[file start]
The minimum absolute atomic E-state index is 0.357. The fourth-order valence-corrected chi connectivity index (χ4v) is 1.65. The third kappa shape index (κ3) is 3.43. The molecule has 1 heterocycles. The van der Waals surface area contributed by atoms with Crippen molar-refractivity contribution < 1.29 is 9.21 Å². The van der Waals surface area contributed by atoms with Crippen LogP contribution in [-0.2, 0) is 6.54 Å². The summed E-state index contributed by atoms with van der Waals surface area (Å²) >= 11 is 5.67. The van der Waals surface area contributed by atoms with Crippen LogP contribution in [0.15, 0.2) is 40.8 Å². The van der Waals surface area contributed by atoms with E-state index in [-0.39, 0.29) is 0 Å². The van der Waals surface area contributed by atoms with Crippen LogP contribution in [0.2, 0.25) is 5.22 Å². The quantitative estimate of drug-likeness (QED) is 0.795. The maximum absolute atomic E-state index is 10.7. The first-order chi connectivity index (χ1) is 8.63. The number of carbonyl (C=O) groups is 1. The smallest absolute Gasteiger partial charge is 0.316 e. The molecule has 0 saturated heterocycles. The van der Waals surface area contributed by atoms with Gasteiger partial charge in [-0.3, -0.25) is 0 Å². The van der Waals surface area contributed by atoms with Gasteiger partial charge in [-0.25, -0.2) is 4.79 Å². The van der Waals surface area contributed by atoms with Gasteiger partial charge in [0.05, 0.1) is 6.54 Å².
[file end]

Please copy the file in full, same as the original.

The minimum absolute atomic E-state index is 0.357. The fourth-order valence-corrected chi connectivity index (χ4v) is 1.65. The third kappa shape index (κ3) is 3.43. The molecule has 1 heterocycles. The van der Waals surface area contributed by atoms with Crippen molar-refractivity contribution < 1.29 is 9.21 Å². The van der Waals surface area contributed by atoms with Crippen LogP contribution in [-0.2, 0) is 6.54 Å². The summed E-state index contributed by atoms with van der Waals surface area (Å²) >= 11 is 5.67. The van der Waals surface area contributed by atoms with Crippen LogP contribution in [0.15, 0.2) is 40.8 Å². The van der Waals surface area contributed by atoms with E-state index in [-0.39, 0.29) is 0 Å². The van der Waals surface area contributed by atoms with Crippen LogP contribution in [0.2, 0.25) is 5.22 Å². The quantitative estimate of drug-likeness (QED) is 0.795. The maximum absolute atomic E-state index is 10.7. The first-order chi connectivity index (χ1) is 8.63. The number of carbonyl (C=O) groups is 1. The smallest absolute Gasteiger partial charge is 0.316 e. The molecule has 0 saturated heterocycles. The van der Waals surface area contributed by atoms with Gasteiger partial charge in [-0.3, -0.25) is 0 Å². The van der Waals surface area contributed by atoms with Gasteiger partial charge in [-0.25, -0.2) is 4.79 Å². The van der Waals surface area contributed by atoms with Gasteiger partial charge in [0.05, 0.1) is 6.54 Å².